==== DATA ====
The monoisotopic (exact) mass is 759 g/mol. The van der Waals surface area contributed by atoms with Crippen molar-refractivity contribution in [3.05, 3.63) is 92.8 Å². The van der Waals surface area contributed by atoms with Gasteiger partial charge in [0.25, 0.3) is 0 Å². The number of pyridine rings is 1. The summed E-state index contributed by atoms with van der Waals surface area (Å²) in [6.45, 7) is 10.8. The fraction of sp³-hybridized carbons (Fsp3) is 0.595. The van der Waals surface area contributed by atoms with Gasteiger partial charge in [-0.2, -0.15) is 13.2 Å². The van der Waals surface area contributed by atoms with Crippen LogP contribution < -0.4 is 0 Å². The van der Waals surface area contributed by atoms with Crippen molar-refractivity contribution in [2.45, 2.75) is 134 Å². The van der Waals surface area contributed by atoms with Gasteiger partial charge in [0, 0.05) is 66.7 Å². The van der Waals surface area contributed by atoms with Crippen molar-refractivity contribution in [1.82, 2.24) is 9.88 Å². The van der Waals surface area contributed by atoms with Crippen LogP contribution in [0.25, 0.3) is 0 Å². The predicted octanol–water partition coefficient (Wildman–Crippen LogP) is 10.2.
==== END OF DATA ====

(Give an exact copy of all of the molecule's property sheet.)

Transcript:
The monoisotopic (exact) mass is 759 g/mol. The van der Waals surface area contributed by atoms with Crippen molar-refractivity contribution in [3.05, 3.63) is 92.8 Å². The van der Waals surface area contributed by atoms with Gasteiger partial charge in [0.25, 0.3) is 0 Å². The number of pyridine rings is 1. The summed E-state index contributed by atoms with van der Waals surface area (Å²) in [6.45, 7) is 10.8. The fraction of sp³-hybridized carbons (Fsp3) is 0.595. The van der Waals surface area contributed by atoms with Gasteiger partial charge in [-0.2, -0.15) is 13.2 Å². The van der Waals surface area contributed by atoms with Crippen LogP contribution < -0.4 is 0 Å². The van der Waals surface area contributed by atoms with Crippen molar-refractivity contribution in [2.45, 2.75) is 134 Å². The van der Waals surface area contributed by atoms with Gasteiger partial charge in [0, 0.05) is 66.7 Å². The van der Waals surface area contributed by atoms with Crippen molar-refractivity contribution in [1.82, 2.24) is 9.88 Å². The van der Waals surface area contributed by atoms with Crippen LogP contribution in [0.25, 0.3) is 0 Å². The predicted octanol–water partition coefficient (Wildman–Crippen LogP) is 10.2.